If you've had problems during pregnancy, your doctor may have suggested bed rest. It may seem like a relief after the stress you've been under. Bed rest has been a way of treating pregnancy complications for more than a hundred years.
But there's a problem. While bed rest is a common treatment, there's no proof that it helps. It doesn't seem to protect your health or your baby's. In fact, bed rest has risks itself. Doctors still prescribe it, but more because of tradition than good evidence that it works.
Confused? Lots of women are. To help, here’s a rundown of what the research tells us about bed rest for pregnancy complications.
Why Is Bed Rest Prescribed?
Some doctors suggest bed rest for conditions like growth problems in the baby, high blood pressure or preeclampsia, vaginal bleeding from placenta previa or abruption, preterm labor, cervical insufficiency, threatened miscarriage, and other problems. They hope that by taking it easy, you lower the risk of preterm birth or pregnancy complications. Today, almost 1 out of 5 women is on restricted activity or bed rest at some point during her pregnancy.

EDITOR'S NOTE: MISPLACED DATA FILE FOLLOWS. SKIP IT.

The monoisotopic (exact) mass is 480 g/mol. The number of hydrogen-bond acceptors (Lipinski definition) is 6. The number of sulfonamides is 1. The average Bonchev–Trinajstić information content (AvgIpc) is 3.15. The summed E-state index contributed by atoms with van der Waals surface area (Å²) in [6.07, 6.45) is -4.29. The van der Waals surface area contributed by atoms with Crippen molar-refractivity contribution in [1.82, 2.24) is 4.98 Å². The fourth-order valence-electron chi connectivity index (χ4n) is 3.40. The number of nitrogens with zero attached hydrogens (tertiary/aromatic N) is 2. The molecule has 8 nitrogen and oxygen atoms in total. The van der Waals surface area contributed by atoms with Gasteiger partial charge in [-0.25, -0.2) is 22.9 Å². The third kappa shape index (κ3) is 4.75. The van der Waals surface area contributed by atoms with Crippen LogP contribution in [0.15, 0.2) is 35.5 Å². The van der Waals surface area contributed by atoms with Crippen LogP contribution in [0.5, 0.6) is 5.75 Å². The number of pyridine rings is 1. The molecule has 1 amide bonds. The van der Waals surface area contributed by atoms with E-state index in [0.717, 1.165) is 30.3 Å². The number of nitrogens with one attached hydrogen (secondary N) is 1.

However, studies of bed rest have not found evidence that bed rest helps with any of these conditions. It doesn't lower the risk of complications or early delivery.
Many doctors know that there's not good evidence that bed rest helps. But they try it anyway because they think it's harmless. Unfortunately, studies have found that bed rest poses real risks. They include:
- Blood clots
- Depression and anxiety
- Family stress
- Financial worries, especially if you have to stop working
- Low birth-weight for your baby
- Slower recovery after birth
- Weakened bones and muscles
The stricter a woman's bed rest, the worse these side effects seem to be, studies show.
At this point, studies suggest that pregnant women -- even with complications -- are better off continuing their normal routine than resting. There's evidence that physical activity during pregnancy lowers the risk of problems like low birth-weight and preeclampsia.
What Should I Do if My Doctor Prescribes Bed Rest?
Feel free to question your doctor's advice. Doctors should be willing to explain their reasoning. It's important to get clear answers.
Things to ask your doctor include:
- Why are you recommending bed rest?
- How do you define bed rest? Lying in bed all day? Occasional breaks?
- Is bed rest really necessary? Are there other options?
- What are the specific benefits my baby and I will get from bed rest?
- Do those benefits outweigh the risks?
- What do the medical studies show?
- What are some potential problems from bed rest? For my baby? For me?
- Is there a maternal-fetal medicine specialist we could talk with?
If you have concerns afterward, get a second opinion or talk to a specialist. Your doctor should give you a clear reason for bed rest.